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A Look Back at Steve Jobs' 2003 Stock Options Swap Reveals $10 Billion Opportunity Lost
MarketWatch takes a look at "what might have been", examining Apple CEO Steve Jobs' decision to accept a March 2003 offer from the company to exchange his existing stock options for new ones at a more attractive price in comparison to the company's languishing stock price at that time, a move that would appear to have cost Jobs $10 billion in net worth at today's prices.
After the bursting of the tech bubble in early 2000, the Nasdaq Composite had plunged nearly 80% from its peak. Companies had folded left and right. Those left were staggering. Apple had fared as badly as any. Its stock had plummeted from a peak of $36 all the way down to about $7. (All prices have been adjusted for a subsequent stock split.)With Jobs holding multiple lots of stock options with exercise prices of $9.15 (15 million shares) and $21.80 (40 million shares), his stake in those options was worthless at that time beyond the potential for share price increases to push the options into positive territory in the future.
Jobs was not the only Apple employee in that position, however, and when the company offered employees the opportunity to cancel their existing options in exchange for a significantly smaller number of options at a lower price, Jobs and others took the offer.
He volunteered to cancel all his options in return for a far smaller number of shares, worth about $75 million at the time. The trade made sense -- unless Apple boomed again.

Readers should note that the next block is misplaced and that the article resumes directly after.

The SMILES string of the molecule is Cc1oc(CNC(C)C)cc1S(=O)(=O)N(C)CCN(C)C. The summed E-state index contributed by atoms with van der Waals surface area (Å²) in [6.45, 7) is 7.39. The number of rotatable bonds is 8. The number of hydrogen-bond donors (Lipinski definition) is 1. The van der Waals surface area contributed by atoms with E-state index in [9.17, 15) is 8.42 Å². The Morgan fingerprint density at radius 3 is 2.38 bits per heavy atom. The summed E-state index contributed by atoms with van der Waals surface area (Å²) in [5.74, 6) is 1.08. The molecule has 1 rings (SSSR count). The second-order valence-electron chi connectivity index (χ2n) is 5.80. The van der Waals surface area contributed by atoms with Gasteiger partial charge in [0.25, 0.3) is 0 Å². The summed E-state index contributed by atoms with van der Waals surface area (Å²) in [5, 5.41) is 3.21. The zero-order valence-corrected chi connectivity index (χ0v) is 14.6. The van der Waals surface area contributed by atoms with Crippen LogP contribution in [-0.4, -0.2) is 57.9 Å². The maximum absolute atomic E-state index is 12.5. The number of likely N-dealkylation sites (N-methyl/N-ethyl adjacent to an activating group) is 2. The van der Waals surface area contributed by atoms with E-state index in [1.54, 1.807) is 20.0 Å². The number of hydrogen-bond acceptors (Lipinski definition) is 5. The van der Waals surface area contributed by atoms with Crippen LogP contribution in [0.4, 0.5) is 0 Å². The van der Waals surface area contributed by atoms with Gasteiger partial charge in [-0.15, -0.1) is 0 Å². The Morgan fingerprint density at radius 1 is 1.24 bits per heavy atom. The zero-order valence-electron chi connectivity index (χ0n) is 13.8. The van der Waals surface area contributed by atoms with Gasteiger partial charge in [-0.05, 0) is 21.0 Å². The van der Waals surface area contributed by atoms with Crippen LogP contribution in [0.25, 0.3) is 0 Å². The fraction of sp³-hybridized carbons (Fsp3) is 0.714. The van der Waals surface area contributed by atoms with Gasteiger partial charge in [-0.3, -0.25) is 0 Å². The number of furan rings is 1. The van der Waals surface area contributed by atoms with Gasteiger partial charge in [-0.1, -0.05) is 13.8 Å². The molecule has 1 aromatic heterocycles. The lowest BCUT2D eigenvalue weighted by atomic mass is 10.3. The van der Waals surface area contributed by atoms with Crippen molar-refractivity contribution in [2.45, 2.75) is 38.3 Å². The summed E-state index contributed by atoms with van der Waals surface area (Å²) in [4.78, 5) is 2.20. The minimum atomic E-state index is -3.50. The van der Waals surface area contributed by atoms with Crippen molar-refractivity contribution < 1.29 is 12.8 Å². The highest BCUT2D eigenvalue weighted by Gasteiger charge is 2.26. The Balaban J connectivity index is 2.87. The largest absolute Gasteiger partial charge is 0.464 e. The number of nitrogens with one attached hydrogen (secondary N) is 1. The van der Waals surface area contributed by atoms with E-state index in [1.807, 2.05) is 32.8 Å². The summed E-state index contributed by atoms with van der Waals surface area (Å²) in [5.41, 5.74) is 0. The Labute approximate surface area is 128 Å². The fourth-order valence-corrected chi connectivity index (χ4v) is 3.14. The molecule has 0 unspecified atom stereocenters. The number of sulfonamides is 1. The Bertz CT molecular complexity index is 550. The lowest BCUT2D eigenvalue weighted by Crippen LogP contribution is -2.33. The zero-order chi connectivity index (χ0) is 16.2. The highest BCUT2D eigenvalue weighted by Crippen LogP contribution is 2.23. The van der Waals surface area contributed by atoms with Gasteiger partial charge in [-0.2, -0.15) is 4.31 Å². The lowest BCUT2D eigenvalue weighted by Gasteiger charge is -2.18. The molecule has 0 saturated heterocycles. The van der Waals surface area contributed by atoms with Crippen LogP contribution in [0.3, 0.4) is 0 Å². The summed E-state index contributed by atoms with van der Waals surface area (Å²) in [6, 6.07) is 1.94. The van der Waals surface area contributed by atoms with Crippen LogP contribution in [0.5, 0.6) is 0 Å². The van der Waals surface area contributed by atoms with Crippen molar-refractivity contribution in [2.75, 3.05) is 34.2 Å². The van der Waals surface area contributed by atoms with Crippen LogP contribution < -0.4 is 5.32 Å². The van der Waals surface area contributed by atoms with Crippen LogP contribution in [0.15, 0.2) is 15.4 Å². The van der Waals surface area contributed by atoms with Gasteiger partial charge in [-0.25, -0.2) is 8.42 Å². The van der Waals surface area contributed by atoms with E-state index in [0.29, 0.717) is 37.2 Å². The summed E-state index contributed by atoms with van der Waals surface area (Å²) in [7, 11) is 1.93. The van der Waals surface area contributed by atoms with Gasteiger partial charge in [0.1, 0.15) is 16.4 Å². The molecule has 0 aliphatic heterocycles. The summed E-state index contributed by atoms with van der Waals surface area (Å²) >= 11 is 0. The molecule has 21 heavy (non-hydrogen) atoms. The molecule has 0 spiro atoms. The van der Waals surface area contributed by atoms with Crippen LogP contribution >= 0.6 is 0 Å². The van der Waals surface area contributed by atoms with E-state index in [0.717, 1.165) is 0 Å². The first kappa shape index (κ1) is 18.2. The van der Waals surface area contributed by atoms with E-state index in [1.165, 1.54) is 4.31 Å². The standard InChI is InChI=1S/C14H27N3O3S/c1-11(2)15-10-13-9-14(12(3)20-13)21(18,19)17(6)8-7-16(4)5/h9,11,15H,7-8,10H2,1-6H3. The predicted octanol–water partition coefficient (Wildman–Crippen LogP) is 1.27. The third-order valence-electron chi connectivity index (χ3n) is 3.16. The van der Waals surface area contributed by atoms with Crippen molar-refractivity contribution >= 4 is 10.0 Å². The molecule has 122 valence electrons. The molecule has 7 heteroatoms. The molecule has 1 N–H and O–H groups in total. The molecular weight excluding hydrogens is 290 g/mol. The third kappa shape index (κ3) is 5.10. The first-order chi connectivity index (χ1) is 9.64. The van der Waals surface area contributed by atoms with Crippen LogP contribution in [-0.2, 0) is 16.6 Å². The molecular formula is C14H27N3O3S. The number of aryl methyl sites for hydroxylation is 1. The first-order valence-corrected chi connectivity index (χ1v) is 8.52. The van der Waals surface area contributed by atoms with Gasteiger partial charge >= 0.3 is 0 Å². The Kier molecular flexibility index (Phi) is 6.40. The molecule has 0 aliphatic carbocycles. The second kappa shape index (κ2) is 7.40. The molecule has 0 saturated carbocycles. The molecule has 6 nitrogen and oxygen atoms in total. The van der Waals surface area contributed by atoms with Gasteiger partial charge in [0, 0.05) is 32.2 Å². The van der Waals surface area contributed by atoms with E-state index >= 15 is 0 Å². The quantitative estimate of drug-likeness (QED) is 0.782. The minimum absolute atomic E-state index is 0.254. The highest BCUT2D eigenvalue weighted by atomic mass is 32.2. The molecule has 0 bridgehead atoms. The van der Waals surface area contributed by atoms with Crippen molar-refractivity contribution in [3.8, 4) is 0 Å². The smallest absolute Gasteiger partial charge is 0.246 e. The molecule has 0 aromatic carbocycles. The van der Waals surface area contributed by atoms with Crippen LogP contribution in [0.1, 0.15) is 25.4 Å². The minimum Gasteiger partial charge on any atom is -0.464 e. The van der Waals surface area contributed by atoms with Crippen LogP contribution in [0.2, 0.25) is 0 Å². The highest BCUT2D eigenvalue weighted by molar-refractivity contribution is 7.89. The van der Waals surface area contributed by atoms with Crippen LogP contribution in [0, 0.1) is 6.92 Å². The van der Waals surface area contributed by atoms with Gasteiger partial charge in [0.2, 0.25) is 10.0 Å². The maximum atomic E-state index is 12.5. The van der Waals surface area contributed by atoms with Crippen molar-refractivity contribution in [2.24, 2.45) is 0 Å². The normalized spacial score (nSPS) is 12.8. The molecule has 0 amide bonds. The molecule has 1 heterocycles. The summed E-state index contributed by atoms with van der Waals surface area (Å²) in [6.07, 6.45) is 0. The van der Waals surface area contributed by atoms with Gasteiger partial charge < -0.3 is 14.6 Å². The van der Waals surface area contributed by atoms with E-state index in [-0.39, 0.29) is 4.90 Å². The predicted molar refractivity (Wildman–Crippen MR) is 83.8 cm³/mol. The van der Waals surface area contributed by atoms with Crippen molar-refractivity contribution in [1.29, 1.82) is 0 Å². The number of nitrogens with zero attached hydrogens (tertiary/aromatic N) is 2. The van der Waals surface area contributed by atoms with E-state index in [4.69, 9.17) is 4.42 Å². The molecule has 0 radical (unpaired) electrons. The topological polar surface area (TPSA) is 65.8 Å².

The shares Jobs received are worth $2.5 billion at today's stratospheric prices.
As the report notes, however, Jobs is of course not hurting for wealth, having been ranked the world's 136th richest person in Forbes' recent rankings. But the majority of Jobs' wealth comes from his holdings of Disney, where he became the company's largest individual shareholder after it purchased Pixar in 2006.
And there may have been another upside to Jobs' cancellation of his original stock options. A portion of those options, along with additional grants made to other Apple executives, was the focus of a backdating scandal, which resulted in an investigation by the U.S. Securities and Exchange Commission and the departure of former Chief Financial Officer Fred Anderson from Apple's Board of Directors and General Counsel Nancy Heinen from the company.